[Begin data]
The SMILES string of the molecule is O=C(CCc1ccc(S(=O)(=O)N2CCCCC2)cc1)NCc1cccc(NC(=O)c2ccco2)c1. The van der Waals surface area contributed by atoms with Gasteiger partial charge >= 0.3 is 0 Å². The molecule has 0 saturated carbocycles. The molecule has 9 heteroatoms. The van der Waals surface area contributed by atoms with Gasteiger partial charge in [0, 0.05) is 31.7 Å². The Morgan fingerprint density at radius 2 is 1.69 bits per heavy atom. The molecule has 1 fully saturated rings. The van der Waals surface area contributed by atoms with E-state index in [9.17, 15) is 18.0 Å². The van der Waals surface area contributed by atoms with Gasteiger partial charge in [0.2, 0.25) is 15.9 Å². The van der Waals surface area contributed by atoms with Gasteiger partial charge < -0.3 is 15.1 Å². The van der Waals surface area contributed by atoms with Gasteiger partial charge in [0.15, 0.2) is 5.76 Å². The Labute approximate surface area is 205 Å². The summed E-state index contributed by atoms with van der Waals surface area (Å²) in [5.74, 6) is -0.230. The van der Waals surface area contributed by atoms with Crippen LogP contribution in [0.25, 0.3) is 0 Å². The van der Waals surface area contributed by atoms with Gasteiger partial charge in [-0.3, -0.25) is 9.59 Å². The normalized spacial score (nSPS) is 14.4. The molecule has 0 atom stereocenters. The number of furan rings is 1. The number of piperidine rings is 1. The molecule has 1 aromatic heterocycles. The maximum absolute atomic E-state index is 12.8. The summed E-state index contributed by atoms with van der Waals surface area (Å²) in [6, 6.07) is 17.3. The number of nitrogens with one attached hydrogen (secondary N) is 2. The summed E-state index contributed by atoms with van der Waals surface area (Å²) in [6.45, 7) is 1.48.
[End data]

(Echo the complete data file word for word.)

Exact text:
The SMILES string of the molecule is O=C(CCc1ccc(S(=O)(=O)N2CCCCC2)cc1)NCc1cccc(NC(=O)c2ccco2)c1. The van der Waals surface area contributed by atoms with Gasteiger partial charge >= 0.3 is 0 Å². The molecule has 0 saturated carbocycles. The molecule has 9 heteroatoms. The van der Waals surface area contributed by atoms with Gasteiger partial charge in [0, 0.05) is 31.7 Å². The Morgan fingerprint density at radius 2 is 1.69 bits per heavy atom. The molecule has 1 fully saturated rings. The van der Waals surface area contributed by atoms with E-state index in [9.17, 15) is 18.0 Å². The van der Waals surface area contributed by atoms with Gasteiger partial charge in [0.2, 0.25) is 15.9 Å². The van der Waals surface area contributed by atoms with Gasteiger partial charge < -0.3 is 15.1 Å². The van der Waals surface area contributed by atoms with Gasteiger partial charge in [0.15, 0.2) is 5.76 Å². The Labute approximate surface area is 205 Å². The summed E-state index contributed by atoms with van der Waals surface area (Å²) in [5.74, 6) is -0.230. The van der Waals surface area contributed by atoms with Crippen LogP contribution in [0.25, 0.3) is 0 Å². The van der Waals surface area contributed by atoms with Gasteiger partial charge in [-0.3, -0.25) is 9.59 Å². The normalized spacial score (nSPS) is 14.4. The molecule has 0 atom stereocenters. The number of furan rings is 1. The number of piperidine rings is 1. The molecule has 1 aromatic heterocycles. The maximum absolute atomic E-state index is 12.8. The summed E-state index contributed by atoms with van der Waals surface area (Å²) in [6, 6.07) is 17.3. The number of nitrogens with one attached hydrogen (secondary N) is 2. The summed E-state index contributed by atoms with van der Waals surface area (Å²) in [6.45, 7) is 1.48.